10. In determining the status of an internal audit report, it is necessary to consider the nature and scope of the functions of an internal audit party. The internal audit organisation of the Income-tax Department was set up primarily for imposing a check over the arithmetical accuracy of the computation of income and the determination of tax, and now, because of the audit of income-tax receipts being entrusted to the Comptroller and Auditor-General of India from 1960, it is intended as an exercise in removing mistakes and errors in income-tax records before they are submitted to the scrutiny of the Comptroller and Auditor-General. Consequently, the nature of its work and the scope of audit have assumed a dimension co-extensive with that of Receipt Audit. The nature and scope of Receipt Audit are defined by Section 16 of the Comptroller and Auditor General’s (Duties, Powers and Conditions of Services) Act, 1971. 
It shall be the duty of the Comptroller and Auditor-General to audit all receipts which are payable into the Consolidated Fund of India and of each State and of each Union Territory having a Legislative Assembly and to satisfy himself that the rules and procedures in that behalf are designed to secure an effective check on the assessment, collection and proper allocation of revenue and are being duly observed and to make for this purpose such examination of the accounts as he thinks fit and report thereon.’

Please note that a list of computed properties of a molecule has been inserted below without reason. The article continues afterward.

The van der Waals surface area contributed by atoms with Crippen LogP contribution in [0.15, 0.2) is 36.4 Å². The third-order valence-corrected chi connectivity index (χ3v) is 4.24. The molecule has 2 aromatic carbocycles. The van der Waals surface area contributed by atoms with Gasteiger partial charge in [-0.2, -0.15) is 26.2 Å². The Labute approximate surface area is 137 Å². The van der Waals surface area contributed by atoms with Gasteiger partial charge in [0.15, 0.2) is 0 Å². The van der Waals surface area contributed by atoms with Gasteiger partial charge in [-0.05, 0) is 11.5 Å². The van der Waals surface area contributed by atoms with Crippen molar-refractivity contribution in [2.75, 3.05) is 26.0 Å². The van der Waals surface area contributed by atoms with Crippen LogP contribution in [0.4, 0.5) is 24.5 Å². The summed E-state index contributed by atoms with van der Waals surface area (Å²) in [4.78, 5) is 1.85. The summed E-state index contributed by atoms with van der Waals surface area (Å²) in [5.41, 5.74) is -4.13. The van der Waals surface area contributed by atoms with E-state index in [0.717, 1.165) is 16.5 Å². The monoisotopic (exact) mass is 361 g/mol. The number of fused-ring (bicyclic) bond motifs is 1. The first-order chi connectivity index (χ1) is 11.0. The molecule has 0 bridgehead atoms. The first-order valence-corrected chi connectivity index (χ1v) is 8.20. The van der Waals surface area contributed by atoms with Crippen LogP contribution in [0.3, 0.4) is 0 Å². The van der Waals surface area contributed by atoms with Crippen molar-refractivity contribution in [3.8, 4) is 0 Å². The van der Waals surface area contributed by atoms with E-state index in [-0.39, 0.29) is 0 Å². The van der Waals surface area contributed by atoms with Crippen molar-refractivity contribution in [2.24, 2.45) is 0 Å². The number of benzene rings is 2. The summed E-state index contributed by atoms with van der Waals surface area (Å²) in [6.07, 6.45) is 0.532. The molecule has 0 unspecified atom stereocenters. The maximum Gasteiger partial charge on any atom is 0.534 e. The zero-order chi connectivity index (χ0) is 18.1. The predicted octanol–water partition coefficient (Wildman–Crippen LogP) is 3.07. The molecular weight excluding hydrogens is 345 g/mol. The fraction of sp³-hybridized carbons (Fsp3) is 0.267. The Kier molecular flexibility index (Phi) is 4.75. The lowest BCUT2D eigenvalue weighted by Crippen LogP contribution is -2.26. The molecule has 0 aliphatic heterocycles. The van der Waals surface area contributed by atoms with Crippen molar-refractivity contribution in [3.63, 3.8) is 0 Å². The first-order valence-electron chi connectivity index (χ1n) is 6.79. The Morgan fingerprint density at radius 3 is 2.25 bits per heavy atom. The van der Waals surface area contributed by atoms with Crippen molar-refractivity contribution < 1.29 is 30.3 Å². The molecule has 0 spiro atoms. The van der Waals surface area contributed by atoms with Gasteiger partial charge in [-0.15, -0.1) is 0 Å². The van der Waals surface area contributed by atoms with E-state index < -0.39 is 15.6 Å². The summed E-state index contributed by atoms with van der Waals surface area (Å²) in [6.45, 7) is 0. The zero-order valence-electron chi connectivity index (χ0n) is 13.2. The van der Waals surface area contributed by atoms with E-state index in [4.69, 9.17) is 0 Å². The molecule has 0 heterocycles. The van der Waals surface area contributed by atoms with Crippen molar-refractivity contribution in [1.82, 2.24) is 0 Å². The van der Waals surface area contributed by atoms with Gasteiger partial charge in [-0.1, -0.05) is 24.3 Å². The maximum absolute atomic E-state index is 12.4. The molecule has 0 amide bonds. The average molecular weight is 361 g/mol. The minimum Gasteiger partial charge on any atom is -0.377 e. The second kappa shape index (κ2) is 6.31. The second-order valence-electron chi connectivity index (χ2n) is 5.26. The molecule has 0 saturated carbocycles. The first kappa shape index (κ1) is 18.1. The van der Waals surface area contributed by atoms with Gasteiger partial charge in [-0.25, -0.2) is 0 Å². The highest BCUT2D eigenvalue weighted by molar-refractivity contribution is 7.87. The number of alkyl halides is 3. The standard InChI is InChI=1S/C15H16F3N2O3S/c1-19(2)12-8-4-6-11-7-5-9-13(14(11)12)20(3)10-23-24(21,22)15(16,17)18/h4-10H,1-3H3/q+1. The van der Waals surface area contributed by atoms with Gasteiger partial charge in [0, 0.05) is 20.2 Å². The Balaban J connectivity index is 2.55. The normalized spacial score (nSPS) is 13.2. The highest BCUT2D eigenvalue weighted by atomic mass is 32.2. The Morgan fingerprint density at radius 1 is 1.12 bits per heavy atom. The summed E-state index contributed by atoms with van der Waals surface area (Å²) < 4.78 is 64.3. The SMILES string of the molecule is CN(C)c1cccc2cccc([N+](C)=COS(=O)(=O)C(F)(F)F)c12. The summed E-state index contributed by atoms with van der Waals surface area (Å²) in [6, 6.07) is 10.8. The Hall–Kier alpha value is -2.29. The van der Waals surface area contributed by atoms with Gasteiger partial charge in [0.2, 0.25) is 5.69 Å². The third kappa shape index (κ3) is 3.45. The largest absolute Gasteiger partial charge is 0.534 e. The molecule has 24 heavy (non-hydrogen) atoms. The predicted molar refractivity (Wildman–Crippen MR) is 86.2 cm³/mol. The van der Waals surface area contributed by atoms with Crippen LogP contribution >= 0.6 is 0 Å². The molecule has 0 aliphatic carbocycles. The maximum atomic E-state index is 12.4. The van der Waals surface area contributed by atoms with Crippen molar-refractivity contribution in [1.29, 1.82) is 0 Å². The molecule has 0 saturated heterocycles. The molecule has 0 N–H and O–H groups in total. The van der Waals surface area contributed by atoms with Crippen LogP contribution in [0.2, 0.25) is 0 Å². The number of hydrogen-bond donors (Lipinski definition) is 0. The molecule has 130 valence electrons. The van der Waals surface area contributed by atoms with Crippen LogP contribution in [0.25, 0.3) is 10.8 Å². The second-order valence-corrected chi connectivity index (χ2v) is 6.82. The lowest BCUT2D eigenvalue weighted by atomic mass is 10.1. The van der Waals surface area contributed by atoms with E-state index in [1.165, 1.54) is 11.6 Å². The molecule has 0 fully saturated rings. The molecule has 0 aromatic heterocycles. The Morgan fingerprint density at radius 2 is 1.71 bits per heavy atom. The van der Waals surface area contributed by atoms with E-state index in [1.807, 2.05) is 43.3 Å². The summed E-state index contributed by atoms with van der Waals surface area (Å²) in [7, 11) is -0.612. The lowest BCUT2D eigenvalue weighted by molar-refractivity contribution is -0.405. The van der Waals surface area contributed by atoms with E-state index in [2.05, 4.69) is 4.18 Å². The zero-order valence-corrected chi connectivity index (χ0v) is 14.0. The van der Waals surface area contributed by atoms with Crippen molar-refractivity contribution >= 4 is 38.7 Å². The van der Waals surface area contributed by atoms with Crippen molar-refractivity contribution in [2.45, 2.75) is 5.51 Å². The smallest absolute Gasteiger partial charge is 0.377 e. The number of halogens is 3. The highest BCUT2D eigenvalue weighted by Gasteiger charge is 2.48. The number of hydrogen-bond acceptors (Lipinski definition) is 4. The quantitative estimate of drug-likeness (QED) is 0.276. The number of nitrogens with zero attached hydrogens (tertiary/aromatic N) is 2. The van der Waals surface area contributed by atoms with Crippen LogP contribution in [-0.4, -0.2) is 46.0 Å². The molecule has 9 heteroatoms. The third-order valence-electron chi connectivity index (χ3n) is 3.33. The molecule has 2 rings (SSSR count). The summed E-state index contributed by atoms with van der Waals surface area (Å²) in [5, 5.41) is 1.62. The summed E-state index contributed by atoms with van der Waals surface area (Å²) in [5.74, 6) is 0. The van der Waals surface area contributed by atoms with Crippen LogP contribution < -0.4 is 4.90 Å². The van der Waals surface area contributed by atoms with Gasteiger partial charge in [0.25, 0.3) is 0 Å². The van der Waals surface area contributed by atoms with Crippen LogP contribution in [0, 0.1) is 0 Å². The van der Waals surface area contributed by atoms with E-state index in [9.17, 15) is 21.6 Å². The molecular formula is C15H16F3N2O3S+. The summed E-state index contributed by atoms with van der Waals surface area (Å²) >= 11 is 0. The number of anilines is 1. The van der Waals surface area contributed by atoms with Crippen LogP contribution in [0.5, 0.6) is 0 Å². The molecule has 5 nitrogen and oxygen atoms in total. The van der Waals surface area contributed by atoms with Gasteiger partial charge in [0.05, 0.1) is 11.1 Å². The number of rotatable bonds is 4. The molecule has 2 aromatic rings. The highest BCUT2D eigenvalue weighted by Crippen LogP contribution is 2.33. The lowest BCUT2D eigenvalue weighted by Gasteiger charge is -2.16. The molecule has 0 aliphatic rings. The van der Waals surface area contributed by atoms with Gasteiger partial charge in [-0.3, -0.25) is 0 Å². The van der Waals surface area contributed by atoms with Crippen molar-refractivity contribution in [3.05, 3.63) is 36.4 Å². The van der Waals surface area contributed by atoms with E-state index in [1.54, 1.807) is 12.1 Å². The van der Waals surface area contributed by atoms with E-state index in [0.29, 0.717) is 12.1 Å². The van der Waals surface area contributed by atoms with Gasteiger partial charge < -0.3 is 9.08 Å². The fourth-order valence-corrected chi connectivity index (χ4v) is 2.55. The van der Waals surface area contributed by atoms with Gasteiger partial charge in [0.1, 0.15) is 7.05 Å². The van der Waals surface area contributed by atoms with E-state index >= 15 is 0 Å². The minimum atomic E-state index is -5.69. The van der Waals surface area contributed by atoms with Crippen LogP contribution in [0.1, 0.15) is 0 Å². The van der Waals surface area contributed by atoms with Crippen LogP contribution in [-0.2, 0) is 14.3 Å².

11. Under that section, the audit by the Comptroller and Auditor General is principally intended for the purposes of satisfying him with regard to the sufficiency of the rules and procedures prescribed for the purpose of securing an effective check on the assessment, collection and proper allocation of revenue. He is entitled to examine the accounts in order to ascertain whether the rules and procedures are being duly observed, and he is required, upon such examination, to submit a report. His powers in respect of the audit of income-tax receipts and refunds are outlined in the Board’s Circular No. 14/19/56-II dated July 28, 1960.  Paragraph 2 of the Circular repeats the provisions of Section 16 of the Comptroller and Auditor General’s (Duties, Powers and Conditions of Service) Act, 1971. And paragraph 3 warns that “the audit department should not in any way substitute itself for the revenue authorities in the performance of their statutory duties.” Paragraph 4 declares:
“4. Audit does not consider it any part of its duty to pass in review the judgment exercised or the decision taken in individual cases by officers entrusted with those duties, but it must be recognised that an examination of such cases may be an important factor in judging the effectiveness of assessment procedure…….. It is however, to forming a general judgment rather than to, the detection of individual errors of assessment, etc. that the audit enquiries should be directed. The detection of individual errors is an incident rather than the object of audit.”